Richard Brandt: Rule Utilitarianism
Chapter two in our book Philosophical Perspectives on Punishment covers different philosopher’s views on Rule Utilitarianism and how it is applied to misconduct and unlawful acts. In Richard Brandt’s discussion he raises three questions that should be addressed when identifying our American system of punishment. What is justifiable punishment for a criminals past actions? What are good principles of punishment? What defenses should be used as good excuses to keep someone from being punished?
“Our actions should be guided by a set of prescriptions the conscientious following of which by all would have maximum net expectable utility” (Brandt, 1972). In Utilitarianism they choose the set of rules or practices that would produce the greatest net expectable utility if everyone followed them. Net Expectable Utility is a more positive outcome for a higher percentage of the population. Brandt believes our system of punishment is based on three assumptions: (1) Fear of punishment deters criminal behavior. (2) Imprisonment or fines make repeat offenders less likely. (3) Imprisonment stops the criminal from harming society while that person is in prison or incarcerated. “Punishment is itself an evil, and hence should be avoided where this is consistent with the public good. Punishment should have precisely such a degree of severity that the probable disutility of greater severity just balances the probable gain in utility (less crime because of more serious threat)”(p.94). I have to agree with Brandt on this view because if the punishment does not fit the crime, criminal behavior is sure to be more prevalent. I’m a firm believer in scaring the malicious minds into acting lawfully and abiding by the law in order to keep the majority of the public safe. Brandt says that the cost should be counted along with the value of what is bought. This means to me that the punishment HAS to equal, if not be greater, then the crime. He also says...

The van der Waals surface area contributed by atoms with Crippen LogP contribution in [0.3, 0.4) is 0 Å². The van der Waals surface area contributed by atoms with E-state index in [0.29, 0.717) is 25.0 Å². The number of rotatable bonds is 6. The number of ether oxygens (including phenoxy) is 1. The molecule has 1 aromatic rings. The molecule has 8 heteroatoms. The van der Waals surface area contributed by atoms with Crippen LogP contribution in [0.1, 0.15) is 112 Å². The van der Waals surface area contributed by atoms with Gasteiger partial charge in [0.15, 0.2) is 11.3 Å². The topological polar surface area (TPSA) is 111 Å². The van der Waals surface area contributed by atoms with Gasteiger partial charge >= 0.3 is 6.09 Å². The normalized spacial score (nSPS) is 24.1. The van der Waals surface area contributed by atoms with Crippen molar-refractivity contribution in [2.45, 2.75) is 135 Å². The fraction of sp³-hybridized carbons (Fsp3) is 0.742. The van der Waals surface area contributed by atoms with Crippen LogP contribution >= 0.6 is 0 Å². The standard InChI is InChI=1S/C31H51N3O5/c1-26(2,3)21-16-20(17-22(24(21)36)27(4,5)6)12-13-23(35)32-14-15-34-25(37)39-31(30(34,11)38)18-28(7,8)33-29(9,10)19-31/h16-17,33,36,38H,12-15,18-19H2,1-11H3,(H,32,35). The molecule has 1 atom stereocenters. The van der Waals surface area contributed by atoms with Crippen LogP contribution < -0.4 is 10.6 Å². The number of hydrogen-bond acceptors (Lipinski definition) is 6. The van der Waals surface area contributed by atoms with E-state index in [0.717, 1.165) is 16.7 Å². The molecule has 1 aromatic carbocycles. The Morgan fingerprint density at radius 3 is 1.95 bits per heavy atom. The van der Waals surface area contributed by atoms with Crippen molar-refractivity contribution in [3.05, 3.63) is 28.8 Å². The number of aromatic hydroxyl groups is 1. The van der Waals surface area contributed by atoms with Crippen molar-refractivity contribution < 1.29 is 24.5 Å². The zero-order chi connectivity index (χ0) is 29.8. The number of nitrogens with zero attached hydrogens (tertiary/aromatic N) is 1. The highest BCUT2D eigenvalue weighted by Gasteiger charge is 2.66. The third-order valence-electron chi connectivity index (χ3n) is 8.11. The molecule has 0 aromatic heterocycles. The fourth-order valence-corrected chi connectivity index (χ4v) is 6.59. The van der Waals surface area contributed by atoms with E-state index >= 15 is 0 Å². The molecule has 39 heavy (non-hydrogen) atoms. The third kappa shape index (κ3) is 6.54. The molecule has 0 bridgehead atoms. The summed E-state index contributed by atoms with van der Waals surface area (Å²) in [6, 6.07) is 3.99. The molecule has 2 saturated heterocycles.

Please join StudyMode to read the full document